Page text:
Adur rises four miles south of Horsham and runs south-east skirting
Coolham, Shipley and West Grinstead before meeting the eastern tributary
midway between Ashurst to the west and Henfield to the east. The eastern
tributary rises in two tributaries south of Haywards Heath, and south of
Burgess Hill that meet at Twineham. The River Adur reaches the sea at Shoreham-by-Sea
where the mouth has been deflected two miles to the east by the longshore
drift. Going upstream with the incoming tide through the centre of
New Shoreham under seven bridges
before the tide reaches the village of Bramber after 6.4 km (4 miles).
The river then passes about one mile east of the town of Steyning. The
is tidal for 17.9 km (11.1 miles) from the mouth to Bines Bridge on the
range where the River Adur, now at Kingston
Buci (part of Shoreham-by-Sea), meets the sea through the entrance to Shoreham
Harbour, is up to 7 metres above Chart Datum
on an equinoctial spring tide.
Estuary Wildlife Reports 2006 (Link)
pm on a high
tide with just a glimpse of the mud banks, I estimated there were about
two thousand Lapwings in
a single flock that split into two waiting to land.
a dozen Mallards
waddled around the water's edge of mudflats west of the Footbridge,
the late afternoon a extraordinary band of white Advection
Mist crept over from the
Airport and New Monks Farm area which
in about fifteen minutes first of all obscured the view of the Toll
Bridge from the south-east by the Railway
Viaduct and then the view of Lancing College disappeared under the
cloud. Lancing Clump could just about be
seen above the low-lying mist.
the right state of tide effects the numbers of
birds on the estuary. On a flood neap opposite Shoreham
Airport, the birds were exiguous. Only the common birds were present
and not many of them, a handful of Redshanks
warning calls and orange legs were most distinctive),
a dozen of so Dunlins,
about 30 Lapwings
(a further thousand were on the airfield), one Grey
Heron, two Cormorants
flying overhead, a few Mute Swans
and just the occasional Black-headed Gull.
Two Little Egrets
were seen north of the A27
Flyover. There was a single Mallard
right the bend in the river east of Cuckoo's
(just to the east of) the Footbridge,
a Little Grebe
dived under the water at low tide.
large handful (at least eight) of Ringed
Plovers were spotted on the mud on the
south side of the river east of the Footbridge
and just before the Waterside Inn on the same longitude as Ferry Road.
Plovers are more familiar to me as
an all the year round and frequent and occasional breeding bird of the
beach pebbles. However, the resident population is supplemented by winter
visitors and migrants that are more numerous and likely to be found on
the estuarine mud flats, where they can be common (over 100 birds). These
small birds can be difficult to identify amongst the other waders when
the tide is low.
first there was not many birds of the mid-tide area of mud, just a Redshank,
an Oystercatcher (it squealed and flew
off), one Grey
Plover, a Crow
and eleven Swans
by the Adur Riverbank Industrial Estate north
of the Railway Viaduct. It was only nearer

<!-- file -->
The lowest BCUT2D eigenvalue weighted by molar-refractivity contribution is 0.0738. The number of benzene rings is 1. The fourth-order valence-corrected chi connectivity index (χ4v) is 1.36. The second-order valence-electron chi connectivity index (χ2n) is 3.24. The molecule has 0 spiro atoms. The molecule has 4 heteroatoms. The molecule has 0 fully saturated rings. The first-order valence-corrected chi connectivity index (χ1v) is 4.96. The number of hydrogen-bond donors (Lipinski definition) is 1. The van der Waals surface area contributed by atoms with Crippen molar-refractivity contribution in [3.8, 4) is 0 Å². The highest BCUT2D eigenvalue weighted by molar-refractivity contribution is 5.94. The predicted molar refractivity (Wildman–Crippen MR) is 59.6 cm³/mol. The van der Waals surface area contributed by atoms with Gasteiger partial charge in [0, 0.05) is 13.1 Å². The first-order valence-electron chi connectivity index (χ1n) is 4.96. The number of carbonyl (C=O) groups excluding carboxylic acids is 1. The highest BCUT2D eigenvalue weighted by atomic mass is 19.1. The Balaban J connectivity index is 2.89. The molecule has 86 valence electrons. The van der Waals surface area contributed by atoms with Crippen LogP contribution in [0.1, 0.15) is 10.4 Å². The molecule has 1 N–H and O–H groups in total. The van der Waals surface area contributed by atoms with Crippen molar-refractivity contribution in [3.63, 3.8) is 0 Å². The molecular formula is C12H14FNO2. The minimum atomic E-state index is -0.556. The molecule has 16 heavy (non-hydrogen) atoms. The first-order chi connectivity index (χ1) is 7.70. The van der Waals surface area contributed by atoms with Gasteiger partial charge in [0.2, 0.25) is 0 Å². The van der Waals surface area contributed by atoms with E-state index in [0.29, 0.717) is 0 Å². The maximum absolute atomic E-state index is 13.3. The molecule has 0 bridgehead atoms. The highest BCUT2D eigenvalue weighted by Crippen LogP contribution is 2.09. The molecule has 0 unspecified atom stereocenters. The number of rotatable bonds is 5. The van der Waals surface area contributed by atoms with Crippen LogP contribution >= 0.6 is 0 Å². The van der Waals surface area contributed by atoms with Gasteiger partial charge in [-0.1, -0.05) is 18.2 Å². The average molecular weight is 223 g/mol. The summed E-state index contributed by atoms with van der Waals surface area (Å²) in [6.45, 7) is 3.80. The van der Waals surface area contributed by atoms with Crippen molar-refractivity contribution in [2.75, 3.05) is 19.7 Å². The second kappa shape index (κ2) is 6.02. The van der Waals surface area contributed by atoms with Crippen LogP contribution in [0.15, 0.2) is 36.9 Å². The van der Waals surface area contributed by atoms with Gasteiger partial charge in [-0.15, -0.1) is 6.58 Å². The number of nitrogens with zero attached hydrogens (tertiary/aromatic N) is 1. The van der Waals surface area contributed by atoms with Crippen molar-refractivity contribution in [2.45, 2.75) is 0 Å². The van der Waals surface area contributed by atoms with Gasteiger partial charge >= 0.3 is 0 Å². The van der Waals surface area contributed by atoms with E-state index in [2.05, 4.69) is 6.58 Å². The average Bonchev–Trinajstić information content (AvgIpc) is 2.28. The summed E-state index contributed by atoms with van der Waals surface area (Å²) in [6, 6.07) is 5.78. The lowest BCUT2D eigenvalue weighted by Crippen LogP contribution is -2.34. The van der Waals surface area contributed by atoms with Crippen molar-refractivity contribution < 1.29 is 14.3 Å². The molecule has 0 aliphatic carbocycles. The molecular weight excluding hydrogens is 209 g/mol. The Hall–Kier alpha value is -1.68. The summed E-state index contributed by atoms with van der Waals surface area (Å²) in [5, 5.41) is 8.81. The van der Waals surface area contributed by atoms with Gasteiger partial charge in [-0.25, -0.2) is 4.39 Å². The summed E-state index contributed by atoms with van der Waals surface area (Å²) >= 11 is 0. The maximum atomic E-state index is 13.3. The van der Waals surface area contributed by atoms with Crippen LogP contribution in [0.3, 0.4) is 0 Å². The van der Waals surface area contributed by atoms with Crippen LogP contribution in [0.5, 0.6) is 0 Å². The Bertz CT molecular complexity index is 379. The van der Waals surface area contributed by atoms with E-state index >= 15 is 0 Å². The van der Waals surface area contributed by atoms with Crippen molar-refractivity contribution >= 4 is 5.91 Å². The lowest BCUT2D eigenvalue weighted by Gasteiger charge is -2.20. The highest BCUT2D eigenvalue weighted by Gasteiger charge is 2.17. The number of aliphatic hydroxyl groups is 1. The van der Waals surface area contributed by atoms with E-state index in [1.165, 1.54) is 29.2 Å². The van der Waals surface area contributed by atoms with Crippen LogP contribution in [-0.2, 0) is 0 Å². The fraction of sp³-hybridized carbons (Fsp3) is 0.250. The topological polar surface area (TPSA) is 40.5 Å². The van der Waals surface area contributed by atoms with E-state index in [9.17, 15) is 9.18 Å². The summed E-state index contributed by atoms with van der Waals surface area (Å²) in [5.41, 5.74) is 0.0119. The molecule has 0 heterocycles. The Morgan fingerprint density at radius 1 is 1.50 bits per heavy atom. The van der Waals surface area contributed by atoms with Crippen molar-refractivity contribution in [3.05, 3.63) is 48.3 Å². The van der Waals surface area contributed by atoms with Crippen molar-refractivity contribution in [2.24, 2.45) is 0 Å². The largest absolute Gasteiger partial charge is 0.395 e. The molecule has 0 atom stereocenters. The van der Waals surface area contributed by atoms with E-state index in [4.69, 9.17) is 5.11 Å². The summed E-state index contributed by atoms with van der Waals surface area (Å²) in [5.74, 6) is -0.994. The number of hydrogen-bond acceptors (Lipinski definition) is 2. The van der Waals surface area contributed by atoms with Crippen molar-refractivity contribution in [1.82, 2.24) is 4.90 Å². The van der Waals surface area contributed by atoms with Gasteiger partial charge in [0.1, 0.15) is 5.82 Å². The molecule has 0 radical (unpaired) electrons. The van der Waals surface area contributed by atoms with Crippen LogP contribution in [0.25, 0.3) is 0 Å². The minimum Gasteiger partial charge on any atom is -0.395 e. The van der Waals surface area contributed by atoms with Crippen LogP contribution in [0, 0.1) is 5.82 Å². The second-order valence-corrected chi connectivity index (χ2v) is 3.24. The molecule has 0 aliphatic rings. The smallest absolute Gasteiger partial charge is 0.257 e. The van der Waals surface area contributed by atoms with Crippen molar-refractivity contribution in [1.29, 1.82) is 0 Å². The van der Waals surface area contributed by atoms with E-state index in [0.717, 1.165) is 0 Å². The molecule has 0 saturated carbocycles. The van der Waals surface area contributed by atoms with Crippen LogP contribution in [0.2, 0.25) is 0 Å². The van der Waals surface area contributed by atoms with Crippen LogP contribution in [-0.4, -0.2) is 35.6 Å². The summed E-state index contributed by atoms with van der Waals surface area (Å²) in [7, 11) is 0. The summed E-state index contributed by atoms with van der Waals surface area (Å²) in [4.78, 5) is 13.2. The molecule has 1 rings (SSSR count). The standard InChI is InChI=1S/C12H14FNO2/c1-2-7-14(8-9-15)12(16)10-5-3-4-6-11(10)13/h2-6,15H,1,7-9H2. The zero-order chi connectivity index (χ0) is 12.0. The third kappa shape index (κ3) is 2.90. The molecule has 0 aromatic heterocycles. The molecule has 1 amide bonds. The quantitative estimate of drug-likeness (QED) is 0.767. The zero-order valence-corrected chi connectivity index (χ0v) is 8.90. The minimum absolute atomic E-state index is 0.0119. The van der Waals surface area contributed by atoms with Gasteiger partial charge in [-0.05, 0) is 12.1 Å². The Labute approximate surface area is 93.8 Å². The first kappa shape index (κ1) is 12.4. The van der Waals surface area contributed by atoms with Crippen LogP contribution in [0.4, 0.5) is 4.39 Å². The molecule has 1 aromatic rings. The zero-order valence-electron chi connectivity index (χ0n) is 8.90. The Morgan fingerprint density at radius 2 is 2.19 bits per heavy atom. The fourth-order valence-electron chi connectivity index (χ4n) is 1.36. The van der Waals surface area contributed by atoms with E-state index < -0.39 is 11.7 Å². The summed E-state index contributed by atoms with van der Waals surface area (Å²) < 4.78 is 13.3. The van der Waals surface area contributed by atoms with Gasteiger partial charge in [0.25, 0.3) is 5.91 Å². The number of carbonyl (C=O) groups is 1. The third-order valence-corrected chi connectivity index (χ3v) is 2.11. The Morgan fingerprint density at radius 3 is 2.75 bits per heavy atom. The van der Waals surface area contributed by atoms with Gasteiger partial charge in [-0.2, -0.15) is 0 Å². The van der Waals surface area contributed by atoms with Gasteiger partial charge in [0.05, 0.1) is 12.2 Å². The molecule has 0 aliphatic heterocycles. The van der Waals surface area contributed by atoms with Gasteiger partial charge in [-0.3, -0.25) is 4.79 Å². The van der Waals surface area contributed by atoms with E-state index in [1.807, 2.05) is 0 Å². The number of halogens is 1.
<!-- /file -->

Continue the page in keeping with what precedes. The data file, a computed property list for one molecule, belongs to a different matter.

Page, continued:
the Toll Bridge that more birds could
be seen including between 10 -20 noisy Redshanks,
from 100 - 200 Dunlins,
25+ Great Black-backed Gulls,
40+ other gulls with Black-headed Gulls
and Common Gulls
recognised and probably both Lesser Black-backed
Gulls and Herring
Gulls as well, one Black
Brant (black Brent Goose) feeding on weed
in the water, a handful of Crows,
and a total of about ten Grey Plovers.
was a Black Brant (black Brent Goose) amongst
the Sea Purslane
south of Old Shoreham the Toll
the River Adur estuary on a flood neap tide (5
metres) in the early afternoon.
the afternoon on an ebbing mid-tide (2 metres)
the usual birds were on the mud opposite the Airport, a dozen Grey
Plovers, a handful of Dunlins
and noisy Redshanks,
a few Turnstones,
and the Black-headed, Herring and Black-backed
Gulls (over a hundred gulls in total, probably less than normal)
were noted with at least three Little Egrets,
as I passed by and the light began to fade. The first Lapwings
landed and one flock was about a thousand
birds. At least one Crow
foraged further up the shore. On the river, a handful of Mute
Swans were so familiar that I omitted
to record how many there were.
presence of a Little Egret
on the sandbank north of the Toll
more usual than not. I did notice that one seen in the afternoon had very
distinct yellow feet
which is normal for this bird, but I had never noticed its feet quite so
Field Grasshoppers, Chorthippus brunneus,
heard stridulating amongst the vegetation on the chalk banks of the River
Adur estuary just south of the Toll
Bridge and after a few minutes I spotted
them crawling and jumping and flying.
was perched on the pole until he was disturbed. He is a regular hawk in
autumn around the Toll Bridge area of Old Shoreham.
Heron took off flapping its wings leisurely
from the edge of the flooded river by the Adur
Riverbank Industrial Estate north of the Railway
Viaduct. There were a pair of Mallards
small wader bobbing up and down and feeding at the water's edge at low
tide in the fading light was probably a Turnstone.
I counted twenty of them near the Railway